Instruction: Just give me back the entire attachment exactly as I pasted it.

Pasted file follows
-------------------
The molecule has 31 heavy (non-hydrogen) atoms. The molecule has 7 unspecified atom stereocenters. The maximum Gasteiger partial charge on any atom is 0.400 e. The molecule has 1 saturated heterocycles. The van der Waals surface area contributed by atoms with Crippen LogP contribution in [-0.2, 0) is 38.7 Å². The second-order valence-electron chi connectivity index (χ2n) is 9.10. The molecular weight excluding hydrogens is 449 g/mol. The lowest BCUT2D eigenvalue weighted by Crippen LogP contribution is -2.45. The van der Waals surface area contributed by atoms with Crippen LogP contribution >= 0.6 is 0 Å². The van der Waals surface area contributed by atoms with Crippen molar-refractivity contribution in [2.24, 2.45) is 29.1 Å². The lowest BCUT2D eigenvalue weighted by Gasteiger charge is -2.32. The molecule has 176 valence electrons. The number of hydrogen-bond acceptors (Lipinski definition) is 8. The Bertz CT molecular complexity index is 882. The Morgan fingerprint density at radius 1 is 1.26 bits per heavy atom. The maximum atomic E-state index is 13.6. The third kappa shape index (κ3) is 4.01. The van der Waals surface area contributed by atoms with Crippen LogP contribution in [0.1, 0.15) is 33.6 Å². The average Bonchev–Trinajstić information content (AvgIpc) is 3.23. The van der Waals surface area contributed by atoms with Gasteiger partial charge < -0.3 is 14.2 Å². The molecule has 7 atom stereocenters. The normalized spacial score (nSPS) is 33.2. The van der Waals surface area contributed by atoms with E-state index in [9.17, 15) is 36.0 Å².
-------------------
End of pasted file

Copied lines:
The molecule has 31 heavy (non-hydrogen) atoms. The molecule has 7 unspecified atom stereocenters. The maximum Gasteiger partial charge on any atom is 0.400 e. The molecule has 1 saturated heterocycles. The van der Waals surface area contributed by atoms with Crippen LogP contribution in [-0.2, 0) is 38.7 Å². The second-order valence-electron chi connectivity index (χ2n) is 9.10. The molecular weight excluding hydrogens is 449 g/mol. The lowest BCUT2D eigenvalue weighted by Crippen LogP contribution is -2.45. The van der Waals surface area contributed by atoms with Crippen LogP contribution >= 0.6 is 0 Å². The van der Waals surface area contributed by atoms with Crippen molar-refractivity contribution in [2.24, 2.45) is 29.1 Å². The lowest BCUT2D eigenvalue weighted by Gasteiger charge is -2.32. The molecule has 176 valence electrons. The number of hydrogen-bond acceptors (Lipinski definition) is 8. The Bertz CT molecular complexity index is 882. The Morgan fingerprint density at radius 1 is 1.26 bits per heavy atom. The maximum atomic E-state index is 13.6. The third kappa shape index (κ3) is 4.01. The van der Waals surface area contributed by atoms with Crippen LogP contribution in [0.1, 0.15) is 33.6 Å². The average Bonchev–Trinajstić information content (AvgIpc) is 3.23. The van der Waals surface area contributed by atoms with Gasteiger partial charge < -0.3 is 14.2 Å². The molecule has 7 atom stereocenters. The normalized spacial score (nSPS) is 33.2. The van der Waals surface area contributed by atoms with E-state index in [9.17, 15) is 36.0 Å².